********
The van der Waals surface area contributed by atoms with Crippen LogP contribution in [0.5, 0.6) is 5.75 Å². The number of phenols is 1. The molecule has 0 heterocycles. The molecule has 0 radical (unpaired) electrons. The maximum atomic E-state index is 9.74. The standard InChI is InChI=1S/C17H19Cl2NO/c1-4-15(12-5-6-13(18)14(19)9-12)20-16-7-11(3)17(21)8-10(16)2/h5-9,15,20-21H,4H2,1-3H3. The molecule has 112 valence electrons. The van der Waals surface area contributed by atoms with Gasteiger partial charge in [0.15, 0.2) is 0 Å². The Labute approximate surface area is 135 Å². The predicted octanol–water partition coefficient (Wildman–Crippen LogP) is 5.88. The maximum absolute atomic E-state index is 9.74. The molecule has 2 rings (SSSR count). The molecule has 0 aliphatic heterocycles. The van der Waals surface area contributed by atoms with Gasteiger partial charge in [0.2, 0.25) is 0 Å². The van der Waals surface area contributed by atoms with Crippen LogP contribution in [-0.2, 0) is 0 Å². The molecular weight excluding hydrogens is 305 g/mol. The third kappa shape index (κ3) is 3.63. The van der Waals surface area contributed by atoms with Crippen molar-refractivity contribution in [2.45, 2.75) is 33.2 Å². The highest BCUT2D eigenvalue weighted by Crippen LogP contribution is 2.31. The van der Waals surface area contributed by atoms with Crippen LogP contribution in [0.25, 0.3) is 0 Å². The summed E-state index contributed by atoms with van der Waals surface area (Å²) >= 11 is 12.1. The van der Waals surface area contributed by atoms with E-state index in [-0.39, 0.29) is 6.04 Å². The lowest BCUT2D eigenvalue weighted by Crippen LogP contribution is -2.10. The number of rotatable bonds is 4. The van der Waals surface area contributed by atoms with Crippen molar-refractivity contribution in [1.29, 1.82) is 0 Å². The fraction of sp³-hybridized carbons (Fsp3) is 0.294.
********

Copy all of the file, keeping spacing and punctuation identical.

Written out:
The van der Waals surface area contributed by atoms with Crippen LogP contribution in [0.5, 0.6) is 5.75 Å². The number of phenols is 1. The molecule has 0 heterocycles. The molecule has 0 radical (unpaired) electrons. The maximum atomic E-state index is 9.74. The standard InChI is InChI=1S/C17H19Cl2NO/c1-4-15(12-5-6-13(18)14(19)9-12)20-16-7-11(3)17(21)8-10(16)2/h5-9,15,20-21H,4H2,1-3H3. The molecule has 112 valence electrons. The van der Waals surface area contributed by atoms with Gasteiger partial charge in [0.15, 0.2) is 0 Å². The Labute approximate surface area is 135 Å². The predicted octanol–water partition coefficient (Wildman–Crippen LogP) is 5.88. The maximum absolute atomic E-state index is 9.74. The molecule has 2 rings (SSSR count). The molecule has 0 aliphatic heterocycles. The van der Waals surface area contributed by atoms with Gasteiger partial charge in [0.2, 0.25) is 0 Å². The van der Waals surface area contributed by atoms with Crippen LogP contribution in [-0.2, 0) is 0 Å². The molecular weight excluding hydrogens is 305 g/mol. The third kappa shape index (κ3) is 3.63. The van der Waals surface area contributed by atoms with Crippen molar-refractivity contribution in [2.45, 2.75) is 33.2 Å². The highest BCUT2D eigenvalue weighted by Crippen LogP contribution is 2.31. The van der Waals surface area contributed by atoms with Crippen LogP contribution in [0.25, 0.3) is 0 Å². The summed E-state index contributed by atoms with van der Waals surface area (Å²) >= 11 is 12.1. The van der Waals surface area contributed by atoms with E-state index in [-0.39, 0.29) is 6.04 Å². The lowest BCUT2D eigenvalue weighted by Crippen LogP contribution is -2.10. The number of rotatable bonds is 4. The van der Waals surface area contributed by atoms with Crippen molar-refractivity contribution in [1.29, 1.82) is 0 Å². The fraction of sp³-hybridized carbons (Fsp3) is 0.294.